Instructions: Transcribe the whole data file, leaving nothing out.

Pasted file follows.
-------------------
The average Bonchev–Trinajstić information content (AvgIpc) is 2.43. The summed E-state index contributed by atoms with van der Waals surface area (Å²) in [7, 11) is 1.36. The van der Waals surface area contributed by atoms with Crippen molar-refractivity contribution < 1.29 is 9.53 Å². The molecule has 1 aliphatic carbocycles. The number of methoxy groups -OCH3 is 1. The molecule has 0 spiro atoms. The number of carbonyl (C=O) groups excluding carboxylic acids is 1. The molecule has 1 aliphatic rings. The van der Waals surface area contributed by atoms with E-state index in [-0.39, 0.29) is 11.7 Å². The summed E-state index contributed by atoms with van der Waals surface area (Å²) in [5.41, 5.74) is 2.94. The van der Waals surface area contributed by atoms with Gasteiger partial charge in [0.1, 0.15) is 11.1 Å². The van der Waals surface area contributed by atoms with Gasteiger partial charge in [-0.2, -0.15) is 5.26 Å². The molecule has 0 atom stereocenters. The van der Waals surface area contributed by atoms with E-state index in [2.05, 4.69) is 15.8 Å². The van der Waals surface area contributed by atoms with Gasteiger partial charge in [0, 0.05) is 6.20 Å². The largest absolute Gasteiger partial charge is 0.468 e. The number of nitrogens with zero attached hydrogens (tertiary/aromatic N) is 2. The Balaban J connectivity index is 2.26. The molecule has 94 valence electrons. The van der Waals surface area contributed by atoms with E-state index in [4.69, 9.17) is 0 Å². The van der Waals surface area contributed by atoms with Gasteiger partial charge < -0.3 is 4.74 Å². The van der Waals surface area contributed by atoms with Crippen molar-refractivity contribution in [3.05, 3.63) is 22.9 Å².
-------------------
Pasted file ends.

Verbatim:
The average Bonchev–Trinajstić information content (AvgIpc) is 2.43. The summed E-state index contributed by atoms with van der Waals surface area (Å²) in [7, 11) is 1.36. The van der Waals surface area contributed by atoms with Crippen molar-refractivity contribution < 1.29 is 9.53 Å². The molecule has 1 aliphatic carbocycles. The number of methoxy groups -OCH3 is 1. The molecule has 0 spiro atoms. The number of carbonyl (C=O) groups excluding carboxylic acids is 1. The molecule has 1 aliphatic rings. The van der Waals surface area contributed by atoms with E-state index in [-0.39, 0.29) is 11.7 Å². The summed E-state index contributed by atoms with van der Waals surface area (Å²) in [5.41, 5.74) is 2.94. The van der Waals surface area contributed by atoms with Gasteiger partial charge in [0.1, 0.15) is 11.1 Å². The van der Waals surface area contributed by atoms with Gasteiger partial charge in [-0.2, -0.15) is 5.26 Å². The molecule has 0 atom stereocenters. The van der Waals surface area contributed by atoms with E-state index in [2.05, 4.69) is 15.8 Å². The van der Waals surface area contributed by atoms with Gasteiger partial charge in [0, 0.05) is 6.20 Å². The largest absolute Gasteiger partial charge is 0.468 e. The number of nitrogens with zero attached hydrogens (tertiary/aromatic N) is 2. The Balaban J connectivity index is 2.26. The molecule has 94 valence electrons. The van der Waals surface area contributed by atoms with E-state index in [4.69, 9.17) is 0 Å². The van der Waals surface area contributed by atoms with Gasteiger partial charge < -0.3 is 4.74 Å². The van der Waals surface area contributed by atoms with Crippen molar-refractivity contribution in [3.05, 3.63) is 22.9 Å².